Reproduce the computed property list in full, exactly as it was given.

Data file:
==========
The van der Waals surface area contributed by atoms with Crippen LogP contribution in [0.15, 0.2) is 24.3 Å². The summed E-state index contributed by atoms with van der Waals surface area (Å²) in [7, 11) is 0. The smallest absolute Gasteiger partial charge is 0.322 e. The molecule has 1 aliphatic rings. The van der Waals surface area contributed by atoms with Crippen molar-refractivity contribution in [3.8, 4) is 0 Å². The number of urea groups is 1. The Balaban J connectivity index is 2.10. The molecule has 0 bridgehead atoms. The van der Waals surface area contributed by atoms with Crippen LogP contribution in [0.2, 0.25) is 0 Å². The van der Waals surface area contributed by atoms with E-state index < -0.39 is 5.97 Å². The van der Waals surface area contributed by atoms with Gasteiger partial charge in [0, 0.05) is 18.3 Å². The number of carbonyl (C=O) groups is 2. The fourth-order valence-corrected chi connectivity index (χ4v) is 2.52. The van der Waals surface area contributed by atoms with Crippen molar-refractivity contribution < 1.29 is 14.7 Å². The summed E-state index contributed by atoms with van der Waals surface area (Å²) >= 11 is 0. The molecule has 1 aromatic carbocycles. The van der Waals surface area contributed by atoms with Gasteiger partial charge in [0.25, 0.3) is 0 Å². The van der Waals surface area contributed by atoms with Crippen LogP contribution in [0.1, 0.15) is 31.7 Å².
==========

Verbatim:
The van der Waals surface area contributed by atoms with Crippen LogP contribution in [0.15, 0.2) is 24.3 Å². The summed E-state index contributed by atoms with van der Waals surface area (Å²) in [7, 11) is 0. The smallest absolute Gasteiger partial charge is 0.322 e. The molecule has 1 aliphatic rings. The van der Waals surface area contributed by atoms with Crippen molar-refractivity contribution in [3.8, 4) is 0 Å². The number of urea groups is 1. The Balaban J connectivity index is 2.10. The molecule has 0 bridgehead atoms. The van der Waals surface area contributed by atoms with Crippen LogP contribution in [0.2, 0.25) is 0 Å². The van der Waals surface area contributed by atoms with E-state index < -0.39 is 5.97 Å². The van der Waals surface area contributed by atoms with Gasteiger partial charge in [0, 0.05) is 18.3 Å². The number of carbonyl (C=O) groups is 2. The fourth-order valence-corrected chi connectivity index (χ4v) is 2.52. The van der Waals surface area contributed by atoms with Crippen molar-refractivity contribution < 1.29 is 14.7 Å². The summed E-state index contributed by atoms with van der Waals surface area (Å²) >= 11 is 0. The molecule has 1 aromatic carbocycles. The van der Waals surface area contributed by atoms with Gasteiger partial charge in [0.25, 0.3) is 0 Å². The van der Waals surface area contributed by atoms with Crippen LogP contribution in [0.1, 0.15) is 31.7 Å².